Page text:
The Pera Hotel

3.5 out of 5 stars3.5 Stars

Mesrutiyet Caddesi No 113 Beyoglu, Beyoglu/Taksim, Istanbul, 34470, Turkey
The Pera Hotel
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Satisfaction Very Good
Very Good

Value Score Poor Value

Rated 11% lower than similarly priced 3.5 star hotels

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Good For Solo
  • Families28
  • Couples40
  • Solo85
  • Business66

More about Istanbul


Sultanahmet MosqueSultanahmet Mosque

Illustration of Queen Mother being attendedIllustration of Queen Mother being attended

Egyptian Spice BazaarEgyptian Spice Bazaar

Would you like this view while you dine?Would you like this view while you dine?

Forum Posts

How Long?

by satossa

Can any Istanbul natives give me an idea of how long it might take to travel by ferry and bus from Eminonu ferry terminal to Sabiha Gokcen airport on a Tuesday morning in late September? We have a flight that leaves SAW at 13:40 and I was wondering what time we should plan on leaving our hotel on Ibni Kemal cad.

Re: How Long?

by AlperIst

Hi Sheldon,

I checked the Kadiköy-Sabiha Gökcen bus for you. The bus is E10; and 10:30, 11:00, 11:15, 11:50 seems your range of choices. It takes some less than one hour, so I would take the 11:00 one.

From Eminönü port to Kadiköy you need to take the boat (vapur) at 10:10 or 10:30. The ship takes 22 minutes to Kadiköy, plus put few minutes to find your bus E10.

Have a nice travel.

Re: How Long?

by Sirvictor

There is a British saying "Early birds pick the best worms". This saying fits 100 percent for Istanbul. You never know and you never estimate the time in Istanbul. Please be early.

Re: How Long?

by max_stirner


Eminonu to Kadikoy 20 minutes by ship every 20 minutes.
Bus E5 to Sabiha from Kadikoy maybe about 45 mn.


Re: How Long?

by satossa


Others have said bus E10 to Sabiha from the ferry. I don't have any info on Istanbul bus routes. Why E5?

Re: How Long?

by max_stirner

My mistake ; it is E10


Travel Tips for Istanbul

old city

by TomorrowsAngel

The Old City is where you'll find all the main sights, such as Topkapi Palace, Blue Mosque (Sultan Ahmet Camii), Aya Sofya (Sancta Sophia), the Atmeydani (Hippodrome) and the old city walls. The 21st-century version of Istanbul is a short walk north across the Galata Bridge, and is exemplified by bustling Taksim Square.

Wooden Houses

by Hopkid

During the Ottoman period many residences in the city were built of wood. These structures are characterized by their flat roofs, horizontal siding, and overhanging eaves that would allow women to view the goings on in the street while remaining (hopefully) unobserved to passersby. Unfortunately there aren't many examples left although there is a good concentration of wooden houses in various states of (dis)repair in and around Sultanahment. A nice collection (restored and in need of repair) are located in the streets to the southwest of the Blue Mosque along Tavukhane Sokak. A set of newly-built homes in the Ottoman-style can be found on Sogukcesme Sokak on the street that runs along the northeast side of the Aya Sofya. They serve as a boutique hotel, the Ayasofya Pansiyonlari (Aya Sofya Pensions).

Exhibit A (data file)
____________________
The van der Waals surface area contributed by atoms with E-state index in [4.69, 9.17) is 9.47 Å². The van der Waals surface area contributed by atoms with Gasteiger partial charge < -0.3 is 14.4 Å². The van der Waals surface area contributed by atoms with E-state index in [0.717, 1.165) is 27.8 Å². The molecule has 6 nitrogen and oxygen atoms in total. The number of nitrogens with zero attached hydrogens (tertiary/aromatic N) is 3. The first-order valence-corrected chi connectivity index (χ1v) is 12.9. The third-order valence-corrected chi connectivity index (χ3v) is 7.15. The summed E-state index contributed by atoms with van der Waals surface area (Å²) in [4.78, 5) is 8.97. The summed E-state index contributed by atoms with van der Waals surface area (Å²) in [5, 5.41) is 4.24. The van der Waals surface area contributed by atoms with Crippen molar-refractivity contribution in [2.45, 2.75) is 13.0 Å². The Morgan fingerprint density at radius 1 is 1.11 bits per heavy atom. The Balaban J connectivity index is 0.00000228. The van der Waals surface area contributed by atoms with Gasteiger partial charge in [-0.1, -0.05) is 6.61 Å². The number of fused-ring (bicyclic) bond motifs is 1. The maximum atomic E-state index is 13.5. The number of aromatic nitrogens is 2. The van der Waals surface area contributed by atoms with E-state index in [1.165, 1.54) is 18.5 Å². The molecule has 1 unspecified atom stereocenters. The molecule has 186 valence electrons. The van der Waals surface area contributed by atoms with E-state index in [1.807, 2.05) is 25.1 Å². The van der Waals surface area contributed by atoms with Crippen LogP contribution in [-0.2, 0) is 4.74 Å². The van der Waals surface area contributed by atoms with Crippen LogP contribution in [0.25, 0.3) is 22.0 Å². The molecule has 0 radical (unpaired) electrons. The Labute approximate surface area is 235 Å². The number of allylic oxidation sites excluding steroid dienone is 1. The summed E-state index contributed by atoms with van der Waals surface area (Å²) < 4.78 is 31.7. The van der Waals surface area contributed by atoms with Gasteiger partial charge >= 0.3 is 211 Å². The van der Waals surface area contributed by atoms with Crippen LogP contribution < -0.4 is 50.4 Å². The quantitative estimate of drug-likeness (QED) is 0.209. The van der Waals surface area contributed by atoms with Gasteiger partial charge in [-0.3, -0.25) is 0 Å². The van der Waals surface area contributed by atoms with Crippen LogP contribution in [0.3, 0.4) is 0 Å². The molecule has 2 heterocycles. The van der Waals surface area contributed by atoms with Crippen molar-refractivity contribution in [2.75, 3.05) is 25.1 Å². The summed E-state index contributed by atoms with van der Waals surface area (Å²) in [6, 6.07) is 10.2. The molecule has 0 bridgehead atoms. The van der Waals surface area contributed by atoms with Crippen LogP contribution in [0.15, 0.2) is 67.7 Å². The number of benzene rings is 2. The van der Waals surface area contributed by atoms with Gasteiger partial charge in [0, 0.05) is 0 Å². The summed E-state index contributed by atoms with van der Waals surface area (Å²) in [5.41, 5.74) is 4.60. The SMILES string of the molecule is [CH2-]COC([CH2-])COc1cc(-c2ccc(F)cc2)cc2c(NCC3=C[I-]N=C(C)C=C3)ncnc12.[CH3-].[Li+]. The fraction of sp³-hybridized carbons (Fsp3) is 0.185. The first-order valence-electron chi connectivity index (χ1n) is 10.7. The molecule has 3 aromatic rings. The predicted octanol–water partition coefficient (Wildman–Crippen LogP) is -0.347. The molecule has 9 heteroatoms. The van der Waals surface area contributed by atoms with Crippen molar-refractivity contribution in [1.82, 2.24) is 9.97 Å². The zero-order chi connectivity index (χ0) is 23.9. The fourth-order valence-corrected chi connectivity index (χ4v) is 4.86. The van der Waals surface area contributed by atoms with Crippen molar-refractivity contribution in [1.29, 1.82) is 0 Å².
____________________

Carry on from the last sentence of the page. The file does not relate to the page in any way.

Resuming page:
Try feslegen yagi.

by eisme

mosquito repellant a must in summer! bring it with you, or if already in istanbul, try feslegen yagi, which is basil oil. works well if you use lots. relatively inexpensive if you bargain with the shopkeepers in the egyptian bazaar, and it smells much better than chemical mosquito repellents.

Egyptian Spice Bazaar (Misir Carisisi)

by hekate

Much smaller than the Grand Bazaar, and I guess less touristic too.

People say that the Grand Bazaar is known for its colors and noises,while one things about the Spice Bazaar the first acociation are the smells and tastes.

Here is where you can find all manner of Turkish Delight (lokum), baklava, local delicacies – including the dubious sounding “Turkish Viagra”, teas and Turkish coffee, and dried fruits. Here you can also find olive oil soap. Here and there you can find jewelry and some other goods.

But what the market is really famous for is that you can find all kinds of spices there. On the picture you can see the containers overflowing with colorful spices.

Some history:
It was built in 1660 by the architect Kasim Aga for the mother of Sultan Murat IV, Hatice Turhan Sultan. The Egyptian Bazaar is Istanbul's second covered bazaar. It is L shaped in plan, a building that borders two sides of the park beside Yeni Cami. The structure was restored in 1943.

There are six gates and 88 shops.

Monday to Saturday, from 8:30am to 6:30 pm.


Near the Galata Bridge right next to New Mosque (Yeni Camii)

Grand Bazaar

by AcornMan about Grand Bazaar

One of the most fun things we did in Istanbul was visit the Grand Bazaar. You can easily spend half a day there, and even if you go in without any particular items in mind, chances are that you'll come across something you just have to take home with you. In our case we came out with several big bags of things we liked, and could easily have bought a whole lot more than that if we had room for it all.

Although many stores sell things like leather goods, I wasn't interested in that kind of shopping because you can buy leather anywhere. What I looked for were things that you can't buy anywhere else in the world, and believe me when I say there's plenty in the Grand Bazaar that fits that category, including Turkish ceramics, paintings, carvings, jewelry, all kinds of art work, and of course lots of rugs.

Remember that ALL the prices quoted by the merchants are negotiable. I spent a lot of time haggling for the things I bought. In some cases I got great deals and in others I overpaid, but it was always fun to barter nonetheless.


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